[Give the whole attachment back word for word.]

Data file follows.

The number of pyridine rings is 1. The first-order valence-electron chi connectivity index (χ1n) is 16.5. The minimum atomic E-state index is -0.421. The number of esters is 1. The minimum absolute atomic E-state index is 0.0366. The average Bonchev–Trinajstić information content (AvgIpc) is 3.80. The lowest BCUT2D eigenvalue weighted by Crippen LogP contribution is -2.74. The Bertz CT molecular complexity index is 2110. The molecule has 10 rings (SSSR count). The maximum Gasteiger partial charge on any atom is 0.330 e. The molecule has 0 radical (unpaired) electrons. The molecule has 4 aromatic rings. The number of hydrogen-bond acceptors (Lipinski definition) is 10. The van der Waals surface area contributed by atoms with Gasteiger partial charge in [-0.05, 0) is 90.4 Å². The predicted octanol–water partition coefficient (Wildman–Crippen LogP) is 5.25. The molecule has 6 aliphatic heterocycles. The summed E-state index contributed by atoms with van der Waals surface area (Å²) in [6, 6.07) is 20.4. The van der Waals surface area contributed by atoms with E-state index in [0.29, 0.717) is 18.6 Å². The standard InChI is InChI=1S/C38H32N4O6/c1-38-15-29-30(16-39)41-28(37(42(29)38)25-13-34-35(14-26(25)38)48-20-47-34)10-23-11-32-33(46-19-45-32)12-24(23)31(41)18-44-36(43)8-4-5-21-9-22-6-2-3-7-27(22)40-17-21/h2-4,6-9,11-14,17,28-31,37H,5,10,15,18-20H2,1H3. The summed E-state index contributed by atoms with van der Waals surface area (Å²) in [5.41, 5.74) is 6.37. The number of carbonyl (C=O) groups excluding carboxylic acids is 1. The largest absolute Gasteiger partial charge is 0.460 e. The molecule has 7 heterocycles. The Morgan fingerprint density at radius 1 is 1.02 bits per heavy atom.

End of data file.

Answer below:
The number of pyridine rings is 1. The first-order valence-electron chi connectivity index (χ1n) is 16.5. The minimum atomic E-state index is -0.421. The number of esters is 1. The minimum absolute atomic E-state index is 0.0366. The average Bonchev–Trinajstić information content (AvgIpc) is 3.80. The lowest BCUT2D eigenvalue weighted by Crippen LogP contribution is -2.74. The Bertz CT molecular complexity index is 2110. The molecule has 10 rings (SSSR count). The maximum Gasteiger partial charge on any atom is 0.330 e. The molecule has 0 radical (unpaired) electrons. The molecule has 4 aromatic rings. The number of hydrogen-bond acceptors (Lipinski definition) is 10. The van der Waals surface area contributed by atoms with Gasteiger partial charge in [-0.05, 0) is 90.4 Å². The predicted octanol–water partition coefficient (Wildman–Crippen LogP) is 5.25. The molecule has 6 aliphatic heterocycles. The summed E-state index contributed by atoms with van der Waals surface area (Å²) in [6, 6.07) is 20.4. The van der Waals surface area contributed by atoms with E-state index in [0.29, 0.717) is 18.6 Å². The standard InChI is InChI=1S/C38H32N4O6/c1-38-15-29-30(16-39)41-28(37(42(29)38)25-13-34-35(14-26(25)38)48-20-47-34)10-23-11-32-33(46-19-45-32)12-24(23)31(41)18-44-36(43)8-4-5-21-9-22-6-2-3-7-27(22)40-17-21/h2-4,6-9,11-14,17,28-31,37H,5,10,15,18-20H2,1H3. The summed E-state index contributed by atoms with van der Waals surface area (Å²) in [5.41, 5.74) is 6.37. The number of carbonyl (C=O) groups excluding carboxylic acids is 1. The largest absolute Gasteiger partial charge is 0.460 e. The molecule has 7 heterocycles. The Morgan fingerprint density at radius 1 is 1.02 bits per heavy atom.